In Eastern Europe, key developments include: a spike in anti-government demonstrations in Bulgaria; an increase in demonstrations in Belarus ahead of the August presidential election; and major protests in Russia against what are perceived to be politically motivated arrests and prosecutions of activists and politicians across the country.
Anti-government demonstration activity surged dramatically in Bulgaria and increased in Belarus last week. In Bulgaria, thousands of primarily young people marched daily in Sofia and other cities to demand the resignation of the prime minister, his center-right government, and the chief prosecutor over corruption (Balkan Insight, 17 July). The prime minister responded by demanding the resignation of three cabinet ministers, but stated he has no intention of resigning. The Bulgarian Socialist Party filed a motion of no-confidence in the government (Balkan Insight, 17 July). In Belarus, as the country prepares to go to the polls in early August, thousands demonstrated in Minsk and other cities on 14 and 15 July, condemning the government’s refusal to register two presidential candidates (RFE/RL, 14 July 2020). Between 250 and 500 people were arrested across Belarus, though demonstrators increasingly began to resist arrest (RFE/RL, 14 July 2020). The campaigns of candidates rejected by the state agreed to back the candidate Sviatlana Tsikhanouskaia (the wife of a popular blogger), indicating a consolidation of the opposition movement ahead of the election.
Anti-government demonstrations continued at relatively high levels in Russia and Serbia. In Russia, the week was marked by a continuation of massive unauthorized demonstrations in Khabarovsk Krai Oblast that began after the popular governor was arrested and charged with involvement in multiple 2004-2005 murders. His supporters maintain that the charges are politically motivated. Major demonstrations took place in Khabarovsk and in neighboring cities every day of last week. Estimates of the size of the demonstrations varied widely, ranging between 10,000 and 80,000 (Novaya Gazeta, 18 July 2020, Kommersant, 18 July 2020, The Economist, 18 July 2020). Solidarity protests also took place in other cities (VL.ru,18 July 2020).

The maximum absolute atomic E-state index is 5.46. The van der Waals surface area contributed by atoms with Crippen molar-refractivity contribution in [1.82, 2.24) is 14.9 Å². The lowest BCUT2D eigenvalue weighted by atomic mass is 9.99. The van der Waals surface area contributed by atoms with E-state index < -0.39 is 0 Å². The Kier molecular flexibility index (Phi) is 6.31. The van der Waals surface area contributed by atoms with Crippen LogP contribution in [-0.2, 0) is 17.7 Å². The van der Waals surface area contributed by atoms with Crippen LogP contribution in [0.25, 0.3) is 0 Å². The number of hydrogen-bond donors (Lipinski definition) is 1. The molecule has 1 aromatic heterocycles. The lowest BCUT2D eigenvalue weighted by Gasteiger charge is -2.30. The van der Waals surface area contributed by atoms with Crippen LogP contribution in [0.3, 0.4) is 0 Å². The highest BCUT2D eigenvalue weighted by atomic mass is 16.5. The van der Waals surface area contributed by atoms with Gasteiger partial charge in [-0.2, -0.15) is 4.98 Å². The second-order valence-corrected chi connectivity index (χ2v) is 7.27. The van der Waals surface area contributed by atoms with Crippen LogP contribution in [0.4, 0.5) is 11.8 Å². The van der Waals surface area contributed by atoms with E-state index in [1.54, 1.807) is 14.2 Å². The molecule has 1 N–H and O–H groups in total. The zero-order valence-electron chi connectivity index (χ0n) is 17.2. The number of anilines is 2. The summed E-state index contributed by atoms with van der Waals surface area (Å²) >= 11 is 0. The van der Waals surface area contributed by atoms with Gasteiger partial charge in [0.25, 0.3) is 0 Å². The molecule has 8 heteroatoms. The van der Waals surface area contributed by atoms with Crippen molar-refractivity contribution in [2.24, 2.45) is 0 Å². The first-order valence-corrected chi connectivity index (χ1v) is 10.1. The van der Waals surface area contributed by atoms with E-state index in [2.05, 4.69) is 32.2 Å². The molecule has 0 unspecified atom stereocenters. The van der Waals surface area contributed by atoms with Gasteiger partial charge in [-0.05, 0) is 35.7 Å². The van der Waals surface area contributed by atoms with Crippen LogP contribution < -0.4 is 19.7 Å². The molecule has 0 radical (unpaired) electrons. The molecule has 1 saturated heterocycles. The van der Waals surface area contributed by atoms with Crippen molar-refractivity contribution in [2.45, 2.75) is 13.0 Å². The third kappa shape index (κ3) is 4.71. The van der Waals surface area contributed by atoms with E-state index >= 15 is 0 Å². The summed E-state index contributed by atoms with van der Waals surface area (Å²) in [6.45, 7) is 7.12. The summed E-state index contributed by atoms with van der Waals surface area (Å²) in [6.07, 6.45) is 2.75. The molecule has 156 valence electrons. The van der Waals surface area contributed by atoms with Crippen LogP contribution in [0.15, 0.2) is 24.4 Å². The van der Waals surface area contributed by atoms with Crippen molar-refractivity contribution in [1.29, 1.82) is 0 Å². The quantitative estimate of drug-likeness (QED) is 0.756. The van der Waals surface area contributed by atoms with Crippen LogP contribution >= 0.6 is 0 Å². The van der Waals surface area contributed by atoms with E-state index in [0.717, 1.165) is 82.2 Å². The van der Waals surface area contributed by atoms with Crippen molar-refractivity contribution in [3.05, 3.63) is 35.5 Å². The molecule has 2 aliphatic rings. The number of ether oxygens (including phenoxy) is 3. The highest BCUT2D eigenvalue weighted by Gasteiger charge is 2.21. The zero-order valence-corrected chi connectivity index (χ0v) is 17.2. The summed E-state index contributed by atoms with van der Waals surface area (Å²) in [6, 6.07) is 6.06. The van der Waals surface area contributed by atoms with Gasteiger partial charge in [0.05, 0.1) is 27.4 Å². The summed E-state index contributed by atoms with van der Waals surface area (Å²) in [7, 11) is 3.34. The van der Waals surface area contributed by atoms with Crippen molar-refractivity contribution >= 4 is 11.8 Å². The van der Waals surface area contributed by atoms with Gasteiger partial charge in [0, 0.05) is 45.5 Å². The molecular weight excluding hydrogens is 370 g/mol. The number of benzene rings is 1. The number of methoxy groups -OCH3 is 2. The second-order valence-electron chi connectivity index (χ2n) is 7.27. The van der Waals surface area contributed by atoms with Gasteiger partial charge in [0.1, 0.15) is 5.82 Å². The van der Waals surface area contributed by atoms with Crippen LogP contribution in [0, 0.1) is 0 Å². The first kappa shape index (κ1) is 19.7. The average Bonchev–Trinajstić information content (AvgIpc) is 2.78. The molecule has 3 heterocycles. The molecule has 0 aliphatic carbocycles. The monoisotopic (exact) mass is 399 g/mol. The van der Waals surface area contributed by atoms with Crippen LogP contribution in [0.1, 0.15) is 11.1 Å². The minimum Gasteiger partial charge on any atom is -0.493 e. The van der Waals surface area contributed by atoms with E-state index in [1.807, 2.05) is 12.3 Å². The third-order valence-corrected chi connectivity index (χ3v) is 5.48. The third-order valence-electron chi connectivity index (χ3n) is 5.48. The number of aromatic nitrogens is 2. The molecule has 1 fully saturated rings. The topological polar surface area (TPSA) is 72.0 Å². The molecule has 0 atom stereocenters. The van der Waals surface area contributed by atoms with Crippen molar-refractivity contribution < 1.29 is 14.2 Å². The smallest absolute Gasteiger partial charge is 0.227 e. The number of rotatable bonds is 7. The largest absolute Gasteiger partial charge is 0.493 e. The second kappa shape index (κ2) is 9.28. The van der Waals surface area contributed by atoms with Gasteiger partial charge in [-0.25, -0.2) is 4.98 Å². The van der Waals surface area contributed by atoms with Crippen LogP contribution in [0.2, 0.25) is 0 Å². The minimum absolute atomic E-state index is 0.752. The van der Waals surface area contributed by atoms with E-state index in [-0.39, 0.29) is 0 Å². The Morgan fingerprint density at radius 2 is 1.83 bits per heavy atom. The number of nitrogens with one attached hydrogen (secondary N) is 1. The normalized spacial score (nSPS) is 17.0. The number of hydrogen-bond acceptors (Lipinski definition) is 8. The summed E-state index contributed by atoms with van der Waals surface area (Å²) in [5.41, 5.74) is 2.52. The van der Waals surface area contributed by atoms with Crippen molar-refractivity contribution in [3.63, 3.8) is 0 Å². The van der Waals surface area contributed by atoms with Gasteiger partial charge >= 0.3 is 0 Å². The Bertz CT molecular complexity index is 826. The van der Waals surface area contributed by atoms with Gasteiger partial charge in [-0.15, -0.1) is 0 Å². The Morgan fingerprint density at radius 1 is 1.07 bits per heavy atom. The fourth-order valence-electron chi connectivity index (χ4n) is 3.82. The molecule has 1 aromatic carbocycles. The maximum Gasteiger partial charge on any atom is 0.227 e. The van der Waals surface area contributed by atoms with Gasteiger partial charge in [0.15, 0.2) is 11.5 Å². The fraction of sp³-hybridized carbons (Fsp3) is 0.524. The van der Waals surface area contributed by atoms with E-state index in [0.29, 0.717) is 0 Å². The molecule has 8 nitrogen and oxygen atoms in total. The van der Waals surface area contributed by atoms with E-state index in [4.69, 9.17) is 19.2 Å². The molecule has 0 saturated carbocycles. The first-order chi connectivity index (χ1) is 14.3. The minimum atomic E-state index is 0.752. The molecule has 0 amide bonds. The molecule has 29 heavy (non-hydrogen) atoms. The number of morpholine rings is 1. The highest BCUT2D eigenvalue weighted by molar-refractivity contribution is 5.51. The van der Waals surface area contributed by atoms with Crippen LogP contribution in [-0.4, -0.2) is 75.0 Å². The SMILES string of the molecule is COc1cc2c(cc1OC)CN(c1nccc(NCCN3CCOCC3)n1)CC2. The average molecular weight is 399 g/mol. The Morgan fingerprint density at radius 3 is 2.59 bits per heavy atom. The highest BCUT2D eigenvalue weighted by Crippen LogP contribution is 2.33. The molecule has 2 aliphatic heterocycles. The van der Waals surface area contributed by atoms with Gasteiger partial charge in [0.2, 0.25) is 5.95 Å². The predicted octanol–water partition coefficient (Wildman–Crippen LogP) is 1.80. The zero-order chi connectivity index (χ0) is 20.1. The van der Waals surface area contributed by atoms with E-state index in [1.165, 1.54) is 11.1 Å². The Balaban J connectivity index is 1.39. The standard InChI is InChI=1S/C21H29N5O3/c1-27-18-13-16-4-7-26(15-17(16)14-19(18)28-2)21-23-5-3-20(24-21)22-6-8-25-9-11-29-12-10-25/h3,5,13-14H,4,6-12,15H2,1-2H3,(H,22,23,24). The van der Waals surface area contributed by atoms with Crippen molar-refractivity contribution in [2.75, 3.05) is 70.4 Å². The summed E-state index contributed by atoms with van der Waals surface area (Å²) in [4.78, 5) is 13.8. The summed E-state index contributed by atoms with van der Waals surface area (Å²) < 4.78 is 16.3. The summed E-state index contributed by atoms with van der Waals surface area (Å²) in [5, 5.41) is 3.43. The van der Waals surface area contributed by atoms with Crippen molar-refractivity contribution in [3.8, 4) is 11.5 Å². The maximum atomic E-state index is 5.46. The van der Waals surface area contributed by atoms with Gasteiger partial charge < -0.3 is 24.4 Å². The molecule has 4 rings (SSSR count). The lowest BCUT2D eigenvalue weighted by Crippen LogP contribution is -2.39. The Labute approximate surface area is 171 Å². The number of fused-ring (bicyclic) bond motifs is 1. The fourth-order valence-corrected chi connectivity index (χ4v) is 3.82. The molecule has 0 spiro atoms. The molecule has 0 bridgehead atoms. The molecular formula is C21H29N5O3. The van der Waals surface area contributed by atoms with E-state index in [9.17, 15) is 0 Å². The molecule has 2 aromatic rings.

Meanwhile, demonstrations over the political oppression of activists and the recent constitutional amendments that cemented President Putin’s grip on power until 2036 continued with those in Moscow and Saint Petersburg, resulting in numerous arrests (Novaya Gazeta, 16 July 2020).
In Serbia, anti-government demonstrations continued at the beginning of the week, though they concluded before the end of the week. Several protests were held calling for the release of those arrested during the first week of the demonstrations and against police brutality (European Western Balkans, 13 July 2020).
In Ukraine, Moldova, and Greece, demonstrations continued over civic concerns. In Ukraine, people demonstrated across the country against a bill that may cancel the obligatory teaching of Ukrainian language in schools (DW, 16 July 2020). In Moldova, Transnistrian War veterans demanded that parliament vote on additional social and health benefits and address the installation of illegal checkpoints between the Transnistrian separatist region and Moldova. Clashes between the demonstrators and police took place. Demonstrators suffered injuries from teargas, tasers, and from scuffles with and arrests by the police. Several police officers were injured (Moldova.org, 17 July 2020). In Greece, thousands protested against a law to regulate demonstrations that was passed the week before. (Avgi, 17 July 2020)
In Romania and Cyprus, demonstrations continued over the fallout from the coronavirus crisis. In Romania, protests in Bucharest focused on opposition to the new coronavirus quarantine and isolation law, and the government’s response to the crisis in general (Agerpres, 17 July 2020). In Cyprus, hundreds of Turkish Cypriots protested for the free movement of EU citizens to North Cyprus. They claim the Republic of Cyprus is making arbitrary decisions, negatively impacting the north’s economic and health recovery.
In Ukraine, fighting between Ukrainian government forces and Russian-led separatist forces in Donbas intensified slightly compared to weeks prior, with 97 armed clashes and 136 shelling incidents resulting in five reported fatalities.
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